“The CLI is hard to setup and to use for web developers, particularly I had to install platform SDK. We need an easy to develop without any platform knowledge and installation.”
Well, not to be rude, but I think you (and by you, I’m speaking generically of course!) need to get over it. Like it or not, Node, or more specifically, npm, is becoming a default requirement for modern web development. More and more tools make use of it for ease of installation and updates. You can’t ignore it. Hell, you don’t have to even really learn it per se, but you should get comfortable with using npm to install tools. It isn’t going away.
I do think the 2.9 to 3.0 change could have been addressed a bit nicer for folks (which is why I tried to blog on it as soon as possible – it kind of caught me by surprise as well!).
What about the Dreamweaver and PhoneGap Build user? Well, PGB does make it rather easy. Write some code. Upload a zip (or use Dreamweaver’s built-in support), and voilà, you get some bits. That’s darn useful. That being said, you are going to want to learn how to do it the “manual” way at some point. Building locally is faster, easier to debug, and in the end, you get more control. Even if I were using PGB to handle my builds for a production release, I’d have my local environment set up so I could build locally during development.
And finally – the comment about “without any platform knowledge” is not only wrong, it is dangerous. You should not think of Cordova as “write once, run anywhere”. Yes, you can write once and spit out builds for multiple platforms! But you need to be aware of every single platform. They all have their own performance considerations, their own UX considerations, and their own feature differences. I make the same argument about hardware. I can build for iOS using the simulator on a Mac. I can build for iOS using my PC and PhoneGap Build. But it would be ludicrous for me to assume that is good enough. I need to buy, and test, on real hardware or I am not doing my job. Period.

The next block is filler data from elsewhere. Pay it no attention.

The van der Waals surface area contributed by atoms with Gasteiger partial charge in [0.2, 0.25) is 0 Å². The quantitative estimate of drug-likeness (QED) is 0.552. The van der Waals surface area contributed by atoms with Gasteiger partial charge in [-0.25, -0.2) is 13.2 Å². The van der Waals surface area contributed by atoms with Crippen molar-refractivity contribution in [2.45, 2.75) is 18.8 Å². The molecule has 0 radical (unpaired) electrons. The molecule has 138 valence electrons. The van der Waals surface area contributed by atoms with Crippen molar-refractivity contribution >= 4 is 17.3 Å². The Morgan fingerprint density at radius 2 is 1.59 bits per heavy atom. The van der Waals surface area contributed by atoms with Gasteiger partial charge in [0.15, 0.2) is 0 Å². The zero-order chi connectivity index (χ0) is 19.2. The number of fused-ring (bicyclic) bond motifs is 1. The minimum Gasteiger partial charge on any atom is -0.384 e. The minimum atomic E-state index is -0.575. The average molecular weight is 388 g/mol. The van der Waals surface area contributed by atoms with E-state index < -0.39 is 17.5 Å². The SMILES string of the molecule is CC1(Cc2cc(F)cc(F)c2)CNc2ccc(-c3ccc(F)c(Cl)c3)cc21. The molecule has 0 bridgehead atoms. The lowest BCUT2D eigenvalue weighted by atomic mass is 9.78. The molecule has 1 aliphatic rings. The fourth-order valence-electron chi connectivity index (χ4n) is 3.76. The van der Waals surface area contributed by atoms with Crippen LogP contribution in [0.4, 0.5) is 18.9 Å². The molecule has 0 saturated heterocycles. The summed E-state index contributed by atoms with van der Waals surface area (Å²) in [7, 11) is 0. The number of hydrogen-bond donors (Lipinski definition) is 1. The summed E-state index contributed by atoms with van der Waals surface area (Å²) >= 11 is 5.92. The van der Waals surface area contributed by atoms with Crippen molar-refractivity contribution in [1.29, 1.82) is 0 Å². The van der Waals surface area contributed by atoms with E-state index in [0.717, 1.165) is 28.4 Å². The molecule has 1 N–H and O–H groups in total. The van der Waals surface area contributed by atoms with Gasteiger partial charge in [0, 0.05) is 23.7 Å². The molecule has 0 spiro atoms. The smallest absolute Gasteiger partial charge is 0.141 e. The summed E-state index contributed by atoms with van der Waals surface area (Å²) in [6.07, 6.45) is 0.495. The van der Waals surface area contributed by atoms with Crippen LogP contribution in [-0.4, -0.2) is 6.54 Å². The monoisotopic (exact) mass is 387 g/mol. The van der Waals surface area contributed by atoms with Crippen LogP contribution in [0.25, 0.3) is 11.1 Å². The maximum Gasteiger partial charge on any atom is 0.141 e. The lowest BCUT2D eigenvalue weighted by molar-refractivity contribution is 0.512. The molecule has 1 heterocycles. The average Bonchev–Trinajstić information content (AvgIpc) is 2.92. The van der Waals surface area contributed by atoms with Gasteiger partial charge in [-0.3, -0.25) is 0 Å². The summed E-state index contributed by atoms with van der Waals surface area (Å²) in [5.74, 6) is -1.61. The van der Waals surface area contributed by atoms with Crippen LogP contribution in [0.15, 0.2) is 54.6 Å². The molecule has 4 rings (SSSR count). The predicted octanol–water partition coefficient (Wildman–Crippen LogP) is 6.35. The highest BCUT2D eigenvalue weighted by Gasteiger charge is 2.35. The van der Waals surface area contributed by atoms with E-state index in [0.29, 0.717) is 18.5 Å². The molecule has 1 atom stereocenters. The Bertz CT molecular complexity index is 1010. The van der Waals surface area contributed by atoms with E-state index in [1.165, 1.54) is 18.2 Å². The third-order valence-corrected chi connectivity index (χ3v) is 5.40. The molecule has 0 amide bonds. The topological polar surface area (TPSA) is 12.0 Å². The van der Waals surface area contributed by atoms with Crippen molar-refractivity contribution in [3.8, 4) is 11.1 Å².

So… there ya go. Two more things I want to leave you with. I’m going to schedule a Google Hangout next week that will be a repeat of my FluentConf session on mobile debugging. If you want to see Remote Debug for iOS and Android, and Weinre too, come check it out. I’ll record it for folks who can’t attend. Also, the sessions I did in the past over Adobe Connect that were general Q and A worked very well I think. I don’t know if a Google Hangout would work well for that, but I definitely plan on hosting an open Cordova QA session soon.